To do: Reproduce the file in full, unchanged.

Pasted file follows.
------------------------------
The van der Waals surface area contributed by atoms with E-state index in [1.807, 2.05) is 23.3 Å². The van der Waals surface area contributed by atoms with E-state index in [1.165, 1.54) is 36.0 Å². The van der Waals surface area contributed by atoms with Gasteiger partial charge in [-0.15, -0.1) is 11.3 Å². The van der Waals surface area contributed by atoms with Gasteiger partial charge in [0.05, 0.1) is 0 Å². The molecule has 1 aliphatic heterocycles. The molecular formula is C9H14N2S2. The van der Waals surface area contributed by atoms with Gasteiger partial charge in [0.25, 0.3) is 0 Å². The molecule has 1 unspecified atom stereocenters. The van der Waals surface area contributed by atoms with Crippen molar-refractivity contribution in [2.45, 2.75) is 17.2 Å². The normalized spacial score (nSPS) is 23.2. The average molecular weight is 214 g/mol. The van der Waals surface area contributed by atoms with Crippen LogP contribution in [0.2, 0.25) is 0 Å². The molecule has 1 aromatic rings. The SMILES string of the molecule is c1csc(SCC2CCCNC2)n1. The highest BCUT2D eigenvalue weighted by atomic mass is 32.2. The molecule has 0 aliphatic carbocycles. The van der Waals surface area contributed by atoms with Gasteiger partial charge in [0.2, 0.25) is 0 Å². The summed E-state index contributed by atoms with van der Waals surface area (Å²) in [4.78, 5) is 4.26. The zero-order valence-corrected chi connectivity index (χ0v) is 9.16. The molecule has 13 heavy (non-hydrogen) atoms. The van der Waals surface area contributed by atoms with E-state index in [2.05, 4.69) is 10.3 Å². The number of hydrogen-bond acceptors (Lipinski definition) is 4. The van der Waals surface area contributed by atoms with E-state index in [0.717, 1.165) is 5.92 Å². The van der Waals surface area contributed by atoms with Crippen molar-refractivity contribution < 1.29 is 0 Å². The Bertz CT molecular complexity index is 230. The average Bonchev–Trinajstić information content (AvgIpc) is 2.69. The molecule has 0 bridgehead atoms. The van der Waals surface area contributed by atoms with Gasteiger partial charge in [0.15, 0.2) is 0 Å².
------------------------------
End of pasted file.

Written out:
The van der Waals surface area contributed by atoms with E-state index in [1.807, 2.05) is 23.3 Å². The van der Waals surface area contributed by atoms with E-state index in [1.165, 1.54) is 36.0 Å². The van der Waals surface area contributed by atoms with Gasteiger partial charge in [-0.15, -0.1) is 11.3 Å². The van der Waals surface area contributed by atoms with Gasteiger partial charge in [0.05, 0.1) is 0 Å². The molecule has 1 aliphatic heterocycles. The molecular formula is C9H14N2S2. The van der Waals surface area contributed by atoms with Gasteiger partial charge in [0.25, 0.3) is 0 Å². The molecule has 1 unspecified atom stereocenters. The van der Waals surface area contributed by atoms with Crippen molar-refractivity contribution in [2.45, 2.75) is 17.2 Å². The normalized spacial score (nSPS) is 23.2. The average molecular weight is 214 g/mol. The van der Waals surface area contributed by atoms with Crippen LogP contribution in [0.2, 0.25) is 0 Å². The molecule has 1 aromatic rings. The SMILES string of the molecule is c1csc(SCC2CCCNC2)n1. The highest BCUT2D eigenvalue weighted by atomic mass is 32.2. The molecule has 0 aliphatic carbocycles. The van der Waals surface area contributed by atoms with Gasteiger partial charge in [0.2, 0.25) is 0 Å². The summed E-state index contributed by atoms with van der Waals surface area (Å²) in [4.78, 5) is 4.26. The zero-order valence-corrected chi connectivity index (χ0v) is 9.16. The molecule has 13 heavy (non-hydrogen) atoms. The van der Waals surface area contributed by atoms with E-state index in [2.05, 4.69) is 10.3 Å². The number of hydrogen-bond acceptors (Lipinski definition) is 4. The van der Waals surface area contributed by atoms with E-state index in [0.717, 1.165) is 5.92 Å². The van der Waals surface area contributed by atoms with Crippen molar-refractivity contribution < 1.29 is 0 Å². The Bertz CT molecular complexity index is 230. The average Bonchev–Trinajstić information content (AvgIpc) is 2.69. The molecule has 0 bridgehead atoms. The van der Waals surface area contributed by atoms with Gasteiger partial charge in [0.15, 0.2) is 0 Å².